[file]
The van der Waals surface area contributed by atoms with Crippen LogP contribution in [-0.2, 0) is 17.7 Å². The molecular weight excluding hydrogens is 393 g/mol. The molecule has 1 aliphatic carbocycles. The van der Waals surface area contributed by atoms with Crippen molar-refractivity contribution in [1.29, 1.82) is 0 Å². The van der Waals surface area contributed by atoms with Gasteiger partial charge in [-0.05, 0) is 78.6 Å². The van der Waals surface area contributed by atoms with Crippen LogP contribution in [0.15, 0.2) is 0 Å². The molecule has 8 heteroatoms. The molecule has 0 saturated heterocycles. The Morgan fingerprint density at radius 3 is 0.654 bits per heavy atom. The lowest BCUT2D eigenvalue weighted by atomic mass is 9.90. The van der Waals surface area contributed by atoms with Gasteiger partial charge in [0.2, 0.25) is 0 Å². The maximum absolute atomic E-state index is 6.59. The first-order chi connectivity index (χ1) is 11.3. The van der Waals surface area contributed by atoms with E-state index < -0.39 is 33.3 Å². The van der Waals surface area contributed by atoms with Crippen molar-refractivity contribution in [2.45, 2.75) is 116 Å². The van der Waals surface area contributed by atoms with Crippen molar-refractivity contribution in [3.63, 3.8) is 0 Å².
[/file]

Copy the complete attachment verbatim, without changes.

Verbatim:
The van der Waals surface area contributed by atoms with Crippen LogP contribution in [-0.2, 0) is 17.7 Å². The molecular weight excluding hydrogens is 393 g/mol. The molecule has 1 aliphatic carbocycles. The van der Waals surface area contributed by atoms with Crippen molar-refractivity contribution in [1.29, 1.82) is 0 Å². The van der Waals surface area contributed by atoms with Gasteiger partial charge in [-0.05, 0) is 78.6 Å². The van der Waals surface area contributed by atoms with Crippen LogP contribution in [0.15, 0.2) is 0 Å². The molecule has 8 heteroatoms. The molecule has 0 saturated heterocycles. The Morgan fingerprint density at radius 3 is 0.654 bits per heavy atom. The lowest BCUT2D eigenvalue weighted by atomic mass is 9.90. The van der Waals surface area contributed by atoms with Gasteiger partial charge in [0.2, 0.25) is 0 Å². The maximum absolute atomic E-state index is 6.59. The first-order chi connectivity index (χ1) is 11.3. The van der Waals surface area contributed by atoms with E-state index < -0.39 is 33.3 Å². The van der Waals surface area contributed by atoms with Crippen molar-refractivity contribution in [2.45, 2.75) is 116 Å². The van der Waals surface area contributed by atoms with Crippen molar-refractivity contribution in [3.63, 3.8) is 0 Å².